Clear Channel Media and Entertainment (CCM+E) unveiled the results of an extensive study of the State of Listening in America, which underscore radio’s continued, widespread popularity, particularly among Millennials and Generation Z, who listen to radio regularly and describe it as “trustworthy,” “human” and “relate-able.” The study is the first comprehensive audio analysis that addresses the various ways people are listening today and also clearly demonstrates that the growing prevalence of mobile devices coupled with easy access to streaming apps have made radio more relevant to users.
The comprehensive research, conducted for CCM+E by research firms Latitude Research and OpenMind Strategy, also reveals that listeners enjoy connecting with their favorite stations and on-air personalities via social media, illustrating how social media has made radio increasingly interactive and personal.
The study shows that 92 percent of Americans regularly tune in to AM/FM radio and that much of this listening happens at or near a place of purchase – radio’s significant and “unique selling proposition,” in the words of advertising icon David Ogilvy. Additionally, 85 percent of listeners feel radio is more accessible than ever, which demonstrates that digital media, most notably iHeartRadio, has fueled category growth and expanded radio’s accessibility and relevancy.
Also a majority of listeners view on-air personalities as local celebrities and reported that DJs engage listeners regularly on both digital and broadcast platforms. “It’s gone from calling in [to the station], to texting, to Twitter,” said one participant. “It keeps getting easier” [to be part of the radio station’s community].
Listeners also revealed that they prefer on-air advertising that is creative, humorous, leverages on-air talent and is generally “more like radio.”
“This research confirms that radio’s reach and appeal remain strong regardless of the platform, geography, ethnicity, or age group,” said Clear Channel CEO Bob Pittman. “American listeners – particularly younger generations – feel a strong connection to their favorite on-air radio personalities – which is made stronger by social media – in a way that isn’t replicated by other media.”
The following are among the study’s key findings:
92 percent of all respondents listen to radio at least once a week.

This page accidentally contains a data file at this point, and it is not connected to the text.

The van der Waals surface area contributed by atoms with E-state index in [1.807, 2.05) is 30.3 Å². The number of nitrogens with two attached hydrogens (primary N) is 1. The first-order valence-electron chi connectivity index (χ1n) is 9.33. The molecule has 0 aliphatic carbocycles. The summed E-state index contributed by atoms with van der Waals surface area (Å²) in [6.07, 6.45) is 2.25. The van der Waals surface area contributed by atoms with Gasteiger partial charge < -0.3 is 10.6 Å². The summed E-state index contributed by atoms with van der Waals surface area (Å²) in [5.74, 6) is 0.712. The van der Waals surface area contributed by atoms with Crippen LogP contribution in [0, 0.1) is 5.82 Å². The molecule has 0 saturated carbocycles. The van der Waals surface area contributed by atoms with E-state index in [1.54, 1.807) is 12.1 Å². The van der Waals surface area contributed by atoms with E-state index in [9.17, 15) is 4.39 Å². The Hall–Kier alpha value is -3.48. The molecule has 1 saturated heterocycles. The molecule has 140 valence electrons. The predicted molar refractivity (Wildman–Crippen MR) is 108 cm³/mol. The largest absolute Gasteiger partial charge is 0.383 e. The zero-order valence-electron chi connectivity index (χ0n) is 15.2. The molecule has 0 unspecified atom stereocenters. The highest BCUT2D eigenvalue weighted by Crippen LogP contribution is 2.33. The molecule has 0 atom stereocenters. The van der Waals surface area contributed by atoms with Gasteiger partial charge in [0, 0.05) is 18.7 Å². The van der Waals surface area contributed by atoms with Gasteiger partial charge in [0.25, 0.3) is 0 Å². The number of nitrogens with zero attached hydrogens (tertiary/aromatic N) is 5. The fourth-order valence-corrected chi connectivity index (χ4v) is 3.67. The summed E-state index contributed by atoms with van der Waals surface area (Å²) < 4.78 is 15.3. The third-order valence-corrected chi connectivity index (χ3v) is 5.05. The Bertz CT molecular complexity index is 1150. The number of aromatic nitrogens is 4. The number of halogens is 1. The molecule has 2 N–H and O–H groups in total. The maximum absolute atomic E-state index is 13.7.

69 percent agree “streaming services do not replace radio.”
80 percent say radio is helpful in discovering new artists or songs.
82 percent say the first thing they do when they get in a car is turn on the radio.
66 percent agree that their favorite radio stations reflect who they are as a person.
78 percent agree that radio has the power to make a difference in the community and 72 percent believe radio is more community-oriented than TV.
85 percent say radio is more accessible than at any time before and 78 percent say they can access radio anywhere.
Radio advertising is viewed more positively than ads on TV, internet and mobile apps.
72 percent believe that radio feels more “human” than the internet and 65 percent believe it is more “personal” than TV.
71 percent say radio is a part of their daily routine.
“This is the first time the industry has looked so closely at the state of audio in America today,” said Dr. Radha Subramanyam, EVP, Insights, Research and Analytics at CCM+E. “The study represents a major step forward in understanding how hundreds of millions of Americans engage with radio and audio content and advertising every day.”
The results were presented by Dr. Subramanyam, who holds a PhD in Radio, Television and Film, to an audience of major advertisers and included a performance by Rod Stewart at the iHeartRadio Theater presented by PC Richard and Son. CCM+E partnered with Latitude Research and OpenMind to survey more than one thousand respondents. The report also includes insights gleaned from live focus groups, ethnographies and journals from Americans across the country.
For more information at http://www.ClearChannel.com